Since Wario can't actually take damage, you can rest assured that Nintendo came up with a few nuisances to cover that loss. Like I said, Wario loses coins upon touching an enemy the wrong way - that sounded kinky - but he also takes a ridiculous fall backwards, which seems to vary according to the location and height you're in. Let's say that you're climbing a high, vertical tower. You get to the highest floor, and an enemy catches you right in the kisser. You're most likely to fall straight to the first floor. If you get hit again on the first floor, it might be Wario doesn't move at all. It's ridiculous! Once again, this kind of bullshit is challenge? Where was I when they figured something like this out? Well, then there are the bosses... let me tone down the fury first. OK... so, the coins are safe once you reach a boss, but taking one good hit from a boss results in you getting thrown off the field, having to backtrack from some other location back to the boss, and start the whole fight all over again. I almost gave up in the last boss of the main game. My nerves just couldn't bear the randomness. If this was any other game, I would've kindly asked for at least a traditional health bar. However, if there was some kind of health bar in this particular game, it would spell "NEVER".

Suddenly zombified. Call
Chris Redfield.
You might have noticed I used the words "main game". There are 25 main stages in the game, but 26 more to those who are dedicated enough. To my knowledge, each chapter has a secret exit, and each stage has a secret treasure and a following minigame. The secret exits lead you to additional chapters with five stages each. These stages also have treasures, and are followed by the minigame like any other stage. The secret treasures are acquired by using coins to play a hidden memory game in each stage, with three difficulty levels. In this case, Easy is the most valuable (and literally most expensive) difficulty level, since you'll get the same prize on each level, and you won't get another chance if you jumble it up. After getting all of the treasures and beating the Anticipation-like minigame after each stage to acquire a rare treasure map, you're taken to a one final stage, and upon beating it, you will complete 100% of the game and at least should get the best possible ending. I'm not sure, since I will never, ever have the patience to even try. I can tell you that for certain, right now.

So... finally, the handicaps. Usually, when you're introduced to a new handicap, it will be to your advantage in solving a progress-based puzzle, however later, maybe even in that very same spot after you've done all you need to do, they will be there just to slow you down and annoy the hell out of you. Enemies respawn like crazy no matter how many times you take them out, so usually that won't help either - however, the respawning's seemingly just as random as everything else in the game. The handicaps include getting shrunk, flattened, inflated by a bee sting, zombified, "crazy" ("drunken" in the Japanese version - and that's closer to the truth) and fat, among others. Some of these don't have any use; the "crazy" handicap is funny at first, but not at a point in which it's inflicted high up in the air while you're trying to jump across narrow platforms to get to the other high side of a room, since you can't jump while under the influence, and the only way to shrug it off is to fall back to the bottom and take a dip into water.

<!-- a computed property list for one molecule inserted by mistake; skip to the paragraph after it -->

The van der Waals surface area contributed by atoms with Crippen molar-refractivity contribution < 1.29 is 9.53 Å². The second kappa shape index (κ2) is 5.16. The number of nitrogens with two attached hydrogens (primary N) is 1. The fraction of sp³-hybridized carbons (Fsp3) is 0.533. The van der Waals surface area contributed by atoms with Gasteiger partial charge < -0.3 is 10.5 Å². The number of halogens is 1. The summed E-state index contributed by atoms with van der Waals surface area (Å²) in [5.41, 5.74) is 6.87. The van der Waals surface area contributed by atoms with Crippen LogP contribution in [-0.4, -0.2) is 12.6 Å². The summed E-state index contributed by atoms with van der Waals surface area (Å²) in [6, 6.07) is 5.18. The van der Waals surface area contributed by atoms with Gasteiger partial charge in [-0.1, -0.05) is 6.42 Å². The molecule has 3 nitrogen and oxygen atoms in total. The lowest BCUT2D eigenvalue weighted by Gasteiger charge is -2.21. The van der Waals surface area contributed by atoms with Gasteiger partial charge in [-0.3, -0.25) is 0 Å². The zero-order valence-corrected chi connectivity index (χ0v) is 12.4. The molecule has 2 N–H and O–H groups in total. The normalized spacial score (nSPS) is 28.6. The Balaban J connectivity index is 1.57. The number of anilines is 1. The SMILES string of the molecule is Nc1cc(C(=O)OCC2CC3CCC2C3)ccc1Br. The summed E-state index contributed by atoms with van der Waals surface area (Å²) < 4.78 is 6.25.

Oh, now they gave Donkey
Kong the hammer.
I can't even count how many features of the game themselves drive me angry and frustrated. There's not a single point in the game I would call difficult in the traditional sense, only dumb. Like I said, it's a different thing to get stuck on something - some spot or a singular enemy - than having to climb some stupid-ass stairs or jump across a lengthy line of platforms over and over and over again just to bump into some enemy in the end who suddenly changes his pattern of movement just in time to push you back to the beginning, or if not him, a sudden invisible wall. It's all luck. I guess the fact that the game is so big is enough to convince me that it deserves a better rating for actual challenge. It just sucks that you have no chance to return to any of the stages during the first playthrough. If you miss something, it's tough luck.

The first couple of stages made me believe I'll like the game. Sure, the sound of the alarm clock was infernal torment, the rest of the sound effects sucked and the music was the worst, but the game still had some potential, I really enjoyed the gameplay for an extended while before falling hard like Fatman. I really wanted to enjoy the game. I really wanted to see what makes the game, and I quote, a "9.0" at IGN (extremely replayable, huh?) or "A unique and addictive platformer that no gamer should be without" and similarly rated at Nintendojo. Like I said in the prologue, on the other hand I enjoy being a total contrarian once in a while. I simply can't see the game's greatness. It's memorable, semi-fun and different, that's true, but it is no masterpiece and far from essential in my view.

Graphics : 7.0
Sound : 5.4
Playability : 6.1
Challenge : 8.0
Overall : 6.3


GameRankings: 80.00%

The game is actually the third Wario title. Virtual Boy Wario Land, released in 1995, was the second, but it was ignored in the numerical order probably due to the Virtual Boy's poor success. However, the game itself has been hailed by many critics as the best Virtual Boy game by a long shot.

The game was released on March 2nd, 1998. An enhanced and better known version of the game was released on the Game Boy Color on October 21st. Even though Wario Land II is a Japanese game, the original Game Boy version was never released in Japan.